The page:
Jermyn Street Theatre, London – until 23 June 2018
Lady Anne Tree was the Duke of Devonshire’s daughter, sister in law of Kathleen Kennedy and Debo Mitford: grand as they come. Kept from school, like the Mitford girls she grew a maverick streak and learned from the bereavements of war to think for herself. She was a lifelong prison visitor, and at home she found artistic and meditative relief in fine needlework, so it occurred to her there was one group who had a lot of time to fill… So 20 years ago she founded Fine Cell Work. It teaches prisoners fine needlepoint and quilting and sells it in the top shops. So the men (and some women, but most prisoners are men) can build up a modest fund for when they are freed.
Full disclosure: I am a patron of it, and have watched a group as ladies from the Royal School of Needlework taught, advised and provided materials (but not scissors…) to the most unlikely of seamsters for the next week’s in-cell work. It is extraordinary and inspiring, and hard to believe that getting approval took Lady Anne 30 years of being treated as a “tiresome woman”.
Esther Freud’s debut play, drawn from the foundress’ letters and diaries and from observing today’s groups, is an impression of those early trials and, in the background, her struggles with the Home Office (where junior staff framed her increasingly furious letters: it’s not every day a Duke’s daughter calls you a load of shits). At last, under John Major, permission was given. The rest is history and a great deal of beautiful work. Because as the redoubtable Lady said, it had to be “top notch, none of this church hall nonsense”.
Sinead Cusack is dream casting, with her strong humorous face, drop-dead timing and ability to convey personal stress and frustration behind the gung-ho, matter-of-fact manner of the old aristocracy. She’s got you, from the moment when she first appears in a sensible brown coat and solid hat in front of Liz Cooke’s layered set of wire mesh and bars. This set is tough enough for vigorous chin-ups and rings often with the frustrated, angry prison percussion of banging and echoic shouting. Director Gaby Dellal (better known for film work) punctuates and underlines the action this way; the tiny theatre easily creates the sense of a claustrophobic cell and bleak corridors behind.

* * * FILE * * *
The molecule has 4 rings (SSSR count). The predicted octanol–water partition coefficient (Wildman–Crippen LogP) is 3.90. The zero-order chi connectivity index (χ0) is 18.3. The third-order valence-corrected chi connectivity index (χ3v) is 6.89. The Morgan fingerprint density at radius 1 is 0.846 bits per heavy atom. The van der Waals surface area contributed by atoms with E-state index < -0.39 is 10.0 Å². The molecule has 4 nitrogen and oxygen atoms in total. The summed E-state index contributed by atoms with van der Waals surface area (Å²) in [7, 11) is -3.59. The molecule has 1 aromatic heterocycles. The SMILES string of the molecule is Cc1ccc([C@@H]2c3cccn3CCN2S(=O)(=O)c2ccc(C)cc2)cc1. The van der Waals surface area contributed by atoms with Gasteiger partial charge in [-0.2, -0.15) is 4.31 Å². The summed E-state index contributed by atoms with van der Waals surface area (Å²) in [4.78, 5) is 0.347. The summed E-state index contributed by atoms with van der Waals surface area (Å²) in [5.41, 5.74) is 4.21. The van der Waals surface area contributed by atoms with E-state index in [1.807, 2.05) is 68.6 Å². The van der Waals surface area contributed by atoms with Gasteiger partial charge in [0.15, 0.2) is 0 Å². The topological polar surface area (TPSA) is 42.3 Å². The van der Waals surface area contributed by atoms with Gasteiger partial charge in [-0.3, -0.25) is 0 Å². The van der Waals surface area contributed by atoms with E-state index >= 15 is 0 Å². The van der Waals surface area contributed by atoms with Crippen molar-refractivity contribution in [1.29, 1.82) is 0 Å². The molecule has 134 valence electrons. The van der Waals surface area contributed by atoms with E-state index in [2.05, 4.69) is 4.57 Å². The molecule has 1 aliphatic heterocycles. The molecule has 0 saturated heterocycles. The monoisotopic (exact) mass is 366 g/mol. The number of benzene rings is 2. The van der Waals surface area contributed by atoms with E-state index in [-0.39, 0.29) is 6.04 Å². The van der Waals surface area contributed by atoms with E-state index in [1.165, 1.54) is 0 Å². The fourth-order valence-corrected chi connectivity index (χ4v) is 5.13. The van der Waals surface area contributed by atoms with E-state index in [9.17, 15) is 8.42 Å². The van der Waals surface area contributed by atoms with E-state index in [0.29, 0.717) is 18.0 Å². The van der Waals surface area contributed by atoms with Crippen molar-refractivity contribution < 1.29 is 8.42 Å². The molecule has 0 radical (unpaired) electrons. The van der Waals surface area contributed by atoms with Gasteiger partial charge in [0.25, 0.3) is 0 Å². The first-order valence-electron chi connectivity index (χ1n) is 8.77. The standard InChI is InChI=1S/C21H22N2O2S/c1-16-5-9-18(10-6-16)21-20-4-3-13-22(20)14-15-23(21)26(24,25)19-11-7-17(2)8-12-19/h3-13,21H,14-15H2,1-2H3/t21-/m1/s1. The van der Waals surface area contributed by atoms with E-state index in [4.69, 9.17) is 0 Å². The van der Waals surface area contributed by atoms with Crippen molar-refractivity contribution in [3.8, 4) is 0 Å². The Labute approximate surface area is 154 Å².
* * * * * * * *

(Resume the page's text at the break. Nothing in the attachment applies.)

Around Cusack we have Michael Nardone as Lukasz the Pole,”strongest man in the prison” and his scared new cellmate Tommy (Frankie Wilson), in denial about his conviction. There is Trevor Laird as tough Len, the wheelchair- bound Busby, and Victoria Elizabeth as the troubled trans “Denise” . One by one they succumb to the project and become its cheerleaders. Freud treats the process carefully, using the reality of things actual inmates have said down the years.
At times in the first half I had (being partisan) an uneasy fear that it was not growing enough narrative energy, but becoming ironically imprisoned in its novelistic desire to show gradual personal change. But there is fascination in that too, and the physicality of the situation is especially striking: brawls and chin-ups and thrown punches are set against the fine, fiddly motor skills of the needleworkers’ hands . You don’t need to be a neuroscientist to see how benign that could be to the scrambled angry brains in a macho environment. The perfectionism of Lady Anne is entertainingly set against the well-evoked grim squalor of the cells. When Len snarls angrily “I made a pig’s ear of it!” rather than cooing encouragingly she trills “Oh, dear, so you did. Unpick!”. When he man refuses to help a newcomer she says “Oh come on!” like any schoolmistress.
The unprisonerlike virtues of neatness and patience grow, and the sense that it is worth – in embroidery or in life – being willing to start again. The names of colours shine out against the grey-green dreariness: emerald, cinnamon, Aquamarine, burnt umber, scarlet.. The sense of an outside world’s appreciation grows too. Busby gets the first letter since his mother died, from a customer who cannot know his name. And when the prison officer sceptically asks “How many embroidery-loving, criminal-sympathising, letter-writing people are out there, do you think?” Lady Anne replies “Legions!”.
And so there have proved to be. It is quite hard to review this play simply as drama without just succumbing, dazzled, to the fineness of its late heroine and her charity. Sometimes I did wonder just how useful it was of the author to appliqué on little bits of Lady Anne’s travel diaries and the loss of her dog: Cusack can create a real and rounded character without that obvious kind of help. But it does find dramatic catharsis, in the second short half, and leave you both triumphant, and thinking harder about prison than most people do. Result.
box office http://www.jermynstreettheatre.co.uk/
to 23 june Rating Four